Monday, May 20, 2013

McMahon: Industrial Workers of the World

Ryan McMahon

Industrial Workers of The World
The Industrial Workers of the World (IWW) was a radical industrial union group that was a prominent during the early 1900s. The IWW was founded in Chicago in 1905. The group promoted the ideas of the abolishment of capitalism and wage labor, and a movement towards all workers being united under one social class. The group was founded by socialists and anarchists, and radical trade unionists from across the United States. The I.W.W was a very radical right wing organization. It opposed left wing conservative unions mainly as the American Federation of Labor (AFL). Though the radical actions of the IWW were construed has detrimental it created more improvements to the United States working class environment than it did chaos and havoc, starting with these founding members.

William Dudley Haywood aka Big “Bill” Haywood was the founder and leader of the IWW. During the early 1900s Haywood was involved in many labor disputes. The most significant of these labor disputes included Colorado Labor Wars, and Lawrence Textile Strikes. The Colorado Labor Wars was a bloody labor dispute between miners and mine operators in Colorado, where eventually the National Guard was called in to restore peace. The Lawrence Textile Strike was a strike that was led by immigrant workers in Lawrence, Massachusetts in 1912. The immigrant workers had the backing of the Industrial Workers of the World. The strike was brought about when mill owners decide to lower wages. Haywood had a very significant role in this strike as the IWW leader. In which, “Haywood personally led the strikers in this conflict. He marched at the head of picket lines, organized committees, made speeches, and toured the country to raise funds.”1 With the effort of Haywood and the IWW the mill workers won their case. They received, with shorter work weeks, an increase in both wages and overtime. Haywood great success in striking with the IWW, but he had a bigger picture in mind with the idea of striking. He hoped that one day the workers would be able to control a whole city or industrial area with this weapon known as striking. He hoped that “this weapon was to be the final one in the arsenal of the working class, and its ultimate use would be preventing the outbreak of world wars.”2 This idea showed the true intentions of Haywood and what he wanted for IWW during his years of leading the organization.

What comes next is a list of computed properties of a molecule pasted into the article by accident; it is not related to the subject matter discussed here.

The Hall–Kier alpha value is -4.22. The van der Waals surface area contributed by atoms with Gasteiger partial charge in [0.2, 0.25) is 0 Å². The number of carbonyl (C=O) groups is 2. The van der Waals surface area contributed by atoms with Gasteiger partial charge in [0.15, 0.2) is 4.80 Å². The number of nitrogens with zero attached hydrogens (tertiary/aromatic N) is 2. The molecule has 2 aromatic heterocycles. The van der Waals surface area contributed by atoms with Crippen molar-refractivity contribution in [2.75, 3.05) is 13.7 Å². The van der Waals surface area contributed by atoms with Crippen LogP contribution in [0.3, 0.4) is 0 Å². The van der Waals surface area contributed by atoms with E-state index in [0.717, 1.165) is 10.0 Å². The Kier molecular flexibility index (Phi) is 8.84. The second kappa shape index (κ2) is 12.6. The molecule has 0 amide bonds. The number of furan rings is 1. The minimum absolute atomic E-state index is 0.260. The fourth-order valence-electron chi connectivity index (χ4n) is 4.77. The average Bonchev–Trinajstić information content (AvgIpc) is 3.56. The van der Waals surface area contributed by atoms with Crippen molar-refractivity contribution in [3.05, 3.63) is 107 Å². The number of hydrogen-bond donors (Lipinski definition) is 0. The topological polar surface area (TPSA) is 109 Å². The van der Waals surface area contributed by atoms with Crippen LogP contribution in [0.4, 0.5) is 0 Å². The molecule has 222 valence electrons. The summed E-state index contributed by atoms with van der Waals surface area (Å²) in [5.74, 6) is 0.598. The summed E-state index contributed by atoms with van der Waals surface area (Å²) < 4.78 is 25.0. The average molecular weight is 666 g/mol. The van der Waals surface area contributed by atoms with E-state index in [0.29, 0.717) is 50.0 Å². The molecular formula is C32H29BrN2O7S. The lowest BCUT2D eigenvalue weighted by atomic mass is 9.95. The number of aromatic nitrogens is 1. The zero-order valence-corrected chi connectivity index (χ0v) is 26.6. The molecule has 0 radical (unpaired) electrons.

The next leader, Eugene V. Debs was also a founding member of the IWW. Debs was an American union leader and party candidate for the Socialist Party of America. Debs would be arrested, like most of the IWW members for speaking out against the United States participation in World War I. Speaking out against United States during World War I was in direct violation of the Espionage Act of 1917. Debs was the most significant member to get arrested during the Red Scare Era. Not because he was a founding member of the organization, but because of the speech that he gave during his trial. The speech was considered to be one of the masterpieces of American oratory. In his speech Debs compare sailors in rough seas to the working classes struggles. He explained that when sailors are at sea, during rough seas, they turns his head towards the Southern Cross. And when it bends it shows the sailors that easier times are coming. At the end of his speech he speaks of hope being just around the corner for the people [working class], “let the people take heart and hope everywhere, for cross is bending, the midnight is passing, and joy cometh with the morning.”3 Even in times of hardship Debs does not stray from his ideology and passion of a united, free working class. Despite his passionate speech Debs would still be sentence to a prison term of ten years. Debs was one the most influential and significant IWW leader and member. After his prison sentence he was met by masses of people, in front of the Atlanta Penitentiary.